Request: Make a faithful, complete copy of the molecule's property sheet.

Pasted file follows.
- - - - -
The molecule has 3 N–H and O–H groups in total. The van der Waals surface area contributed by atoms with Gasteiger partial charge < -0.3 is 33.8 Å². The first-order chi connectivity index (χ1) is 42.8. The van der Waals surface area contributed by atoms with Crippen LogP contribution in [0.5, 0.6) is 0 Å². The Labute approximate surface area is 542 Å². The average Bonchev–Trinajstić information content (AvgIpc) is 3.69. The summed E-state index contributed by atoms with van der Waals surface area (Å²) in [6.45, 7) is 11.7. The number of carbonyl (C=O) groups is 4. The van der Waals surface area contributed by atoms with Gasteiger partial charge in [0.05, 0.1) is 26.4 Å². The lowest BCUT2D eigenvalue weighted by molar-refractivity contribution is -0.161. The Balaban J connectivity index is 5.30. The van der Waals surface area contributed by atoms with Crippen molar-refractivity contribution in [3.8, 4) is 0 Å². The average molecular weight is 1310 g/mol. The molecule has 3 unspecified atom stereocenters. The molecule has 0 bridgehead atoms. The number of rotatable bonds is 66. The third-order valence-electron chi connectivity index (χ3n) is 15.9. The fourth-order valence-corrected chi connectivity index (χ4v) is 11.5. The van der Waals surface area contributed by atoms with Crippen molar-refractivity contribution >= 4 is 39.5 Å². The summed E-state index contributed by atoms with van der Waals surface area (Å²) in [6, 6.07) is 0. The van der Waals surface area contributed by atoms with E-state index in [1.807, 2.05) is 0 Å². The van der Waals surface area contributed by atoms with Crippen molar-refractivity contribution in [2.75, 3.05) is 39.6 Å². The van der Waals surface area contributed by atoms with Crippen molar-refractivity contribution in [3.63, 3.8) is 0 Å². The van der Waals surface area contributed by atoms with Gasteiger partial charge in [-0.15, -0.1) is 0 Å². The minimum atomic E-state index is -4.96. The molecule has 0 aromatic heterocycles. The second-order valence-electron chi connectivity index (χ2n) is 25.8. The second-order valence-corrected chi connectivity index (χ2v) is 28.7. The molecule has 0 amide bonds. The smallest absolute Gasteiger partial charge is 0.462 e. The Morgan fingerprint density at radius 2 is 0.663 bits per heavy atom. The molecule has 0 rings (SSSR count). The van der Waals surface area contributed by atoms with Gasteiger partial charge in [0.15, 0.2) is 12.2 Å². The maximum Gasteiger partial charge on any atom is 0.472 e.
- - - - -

The molecule has 3 N–H and O–H groups in total. The van der Waals surface area contributed by atoms with Gasteiger partial charge < -0.3 is 33.8 Å². The first-order chi connectivity index (χ1) is 42.8. The van der Waals surface area contributed by atoms with Crippen LogP contribution in [0.5, 0.6) is 0 Å². The Labute approximate surface area is 542 Å². The average Bonchev–Trinajstić information content (AvgIpc) is 3.69. The summed E-state index contributed by atoms with van der Waals surface area (Å²) in [6.45, 7) is 11.7. The number of carbonyl (C=O) groups is 4. The van der Waals surface area contributed by atoms with Gasteiger partial charge in [0.05, 0.1) is 26.4 Å². The lowest BCUT2D eigenvalue weighted by molar-refractivity contribution is -0.161. The Balaban J connectivity index is 5.30. The van der Waals surface area contributed by atoms with Crippen molar-refractivity contribution in [3.8, 4) is 0 Å². The average molecular weight is 1310 g/mol. The molecule has 3 unspecified atom stereocenters. The molecule has 0 bridgehead atoms. The number of rotatable bonds is 66. The third-order valence-electron chi connectivity index (χ3n) is 15.9. The fourth-order valence-corrected chi connectivity index (χ4v) is 11.5. The van der Waals surface area contributed by atoms with Crippen molar-refractivity contribution >= 4 is 39.5 Å². The summed E-state index contributed by atoms with van der Waals surface area (Å²) in [6, 6.07) is 0. The van der Waals surface area contributed by atoms with E-state index in [1.807, 2.05) is 0 Å². The van der Waals surface area contributed by atoms with Crippen molar-refractivity contribution in [2.75, 3.05) is 39.6 Å². The van der Waals surface area contributed by atoms with Crippen molar-refractivity contribution in [3.63, 3.8) is 0 Å². The van der Waals surface area contributed by atoms with Gasteiger partial charge in [-0.15, -0.1) is 0 Å². The minimum atomic E-state index is -4.96. The molecule has 0 aromatic heterocycles. The second-order valence-electron chi connectivity index (χ2n) is 25.8. The second-order valence-corrected chi connectivity index (χ2v) is 28.7. The molecule has 0 amide bonds. The smallest absolute Gasteiger partial charge is 0.462 e. The Morgan fingerprint density at radius 2 is 0.663 bits per heavy atom. The molecule has 0 rings (SSSR count). The van der Waals surface area contributed by atoms with Gasteiger partial charge in [0.15, 0.2) is 12.2 Å². The maximum Gasteiger partial charge on any atom is 0.472 e.